Co-founder disputes are not uncommon. Founders often start companies on a shoestring and they fail to establish a solid legal foundation in doing so. They do not establish the proper legal framework of who owns what part of the particular company, including intellectual property, before forging full steam ahead.
Recently, these types of disputes have played out on a very grand scale. In 2013, Frank Brown filed a lawsuit against the founders of Snapchat claiming that the two founders, Evan Spiegel and Bobby Murphy, stole his idea for the application that automatically deletes messages after they are sent. Brown claims that he came up with the idea, shook hands with Spiegel in agreement, and would serve as the Chief Marketing Officer of the startup. Brown claims to have come up with the original name for the app (“Picaboo”), the ghost logo that Snapchat still uses, and claims to have drafted a patent application for the technology that was used. However, at the end of the summer of 2011 Brown had a falling out with the other two co-founders. The two co-founders shut Brown out of the joint partnership by changing passwords for computer services, which prevented Brown from doing any further work. The co-founders then cut off all communication with Brown and refused to speak with him. The dispute was eventually settled for an undisclosed sum of money more than a year later—but many insiders claim that it was for far less than one-third of the company’s $10 billion valuation.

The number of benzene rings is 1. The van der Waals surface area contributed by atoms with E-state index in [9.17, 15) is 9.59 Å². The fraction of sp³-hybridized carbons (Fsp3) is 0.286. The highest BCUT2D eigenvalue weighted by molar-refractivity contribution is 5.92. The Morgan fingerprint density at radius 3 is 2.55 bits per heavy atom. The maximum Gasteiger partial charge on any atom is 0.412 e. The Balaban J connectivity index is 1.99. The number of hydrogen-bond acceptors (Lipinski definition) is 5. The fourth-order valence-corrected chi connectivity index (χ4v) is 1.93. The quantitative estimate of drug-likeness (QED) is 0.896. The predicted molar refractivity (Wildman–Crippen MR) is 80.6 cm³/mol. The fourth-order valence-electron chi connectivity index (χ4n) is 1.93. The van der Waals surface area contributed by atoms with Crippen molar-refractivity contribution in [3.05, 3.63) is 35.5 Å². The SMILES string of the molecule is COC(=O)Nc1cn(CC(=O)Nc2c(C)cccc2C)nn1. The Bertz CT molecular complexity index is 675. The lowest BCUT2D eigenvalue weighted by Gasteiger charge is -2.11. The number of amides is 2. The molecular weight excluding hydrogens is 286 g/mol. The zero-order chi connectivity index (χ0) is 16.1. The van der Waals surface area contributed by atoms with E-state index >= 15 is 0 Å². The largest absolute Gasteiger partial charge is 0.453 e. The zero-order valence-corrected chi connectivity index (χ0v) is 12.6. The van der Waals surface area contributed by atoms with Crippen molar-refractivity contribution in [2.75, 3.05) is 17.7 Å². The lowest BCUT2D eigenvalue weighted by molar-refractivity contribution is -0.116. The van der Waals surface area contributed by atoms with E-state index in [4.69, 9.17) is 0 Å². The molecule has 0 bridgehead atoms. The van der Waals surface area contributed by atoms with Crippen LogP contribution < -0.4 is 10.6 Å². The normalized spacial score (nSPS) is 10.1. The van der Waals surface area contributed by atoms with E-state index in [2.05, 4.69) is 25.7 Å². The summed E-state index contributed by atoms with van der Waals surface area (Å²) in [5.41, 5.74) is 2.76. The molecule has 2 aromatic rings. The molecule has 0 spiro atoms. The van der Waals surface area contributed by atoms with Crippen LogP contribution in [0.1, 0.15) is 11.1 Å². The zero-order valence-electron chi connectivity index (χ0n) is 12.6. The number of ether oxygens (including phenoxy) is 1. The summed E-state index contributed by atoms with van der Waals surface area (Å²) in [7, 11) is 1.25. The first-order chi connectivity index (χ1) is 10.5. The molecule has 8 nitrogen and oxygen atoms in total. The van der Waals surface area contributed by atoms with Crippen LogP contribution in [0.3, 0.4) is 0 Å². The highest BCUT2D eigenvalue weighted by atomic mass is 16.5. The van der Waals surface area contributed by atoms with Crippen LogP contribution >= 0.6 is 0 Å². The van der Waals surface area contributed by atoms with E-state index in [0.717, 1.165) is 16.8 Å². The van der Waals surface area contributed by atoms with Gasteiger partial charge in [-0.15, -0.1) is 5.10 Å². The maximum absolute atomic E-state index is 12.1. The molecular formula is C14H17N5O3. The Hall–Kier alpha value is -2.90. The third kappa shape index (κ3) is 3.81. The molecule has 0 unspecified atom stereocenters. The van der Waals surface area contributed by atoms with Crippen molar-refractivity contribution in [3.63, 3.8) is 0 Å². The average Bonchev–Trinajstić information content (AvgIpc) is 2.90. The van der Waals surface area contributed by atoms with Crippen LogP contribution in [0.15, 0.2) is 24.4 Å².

The company Square is having its own cofounder dispute woes. In January 2014, Robert Morley, a professor of engineering at the University of Washington, filed a lawsuit against Square cofounders Jack Dorsey and Jim McKelvey. Square is a small device that fits into iPhones and other devices that allows for small businesses to process credit card payments. The dispute began in 2010 when Square filed a lawsuit against Morley’s company, alleging that McKelvey was not included on a patent for the card reader device. Now, Morley is alleging that he solely invented the card reader and therefore should be acknowledged as a cofounder of the company. Square is valued at approximately $5 billion, so there is a lot at stake.
Both of these costly and high-profile disputes could have been resolved if there had been proper documentation of the parties’ agreements. Agreements at the inception of a company should discuss the ownership of intellectual property, the ownership of the company, and any oral agreements between the owners. But those are just a fraction of the agreements that should be worked out at the beginning of a business. Some additional information that should be spelled out in a written agreement are: the legal structure of the business (partnership, corporation, limited liability company, etc.), what the control or vote percentage is for each owner of the company, how much each owner will be contributing in terms of capital or property, how much ownership percentage each owner will have, and what duties or roles each owner will have in the company, among many others. A solid legal foundation setting forth agreements on these issues as well as a myriad of others can prevent lengthy and costly litigation disputes for companies down the road.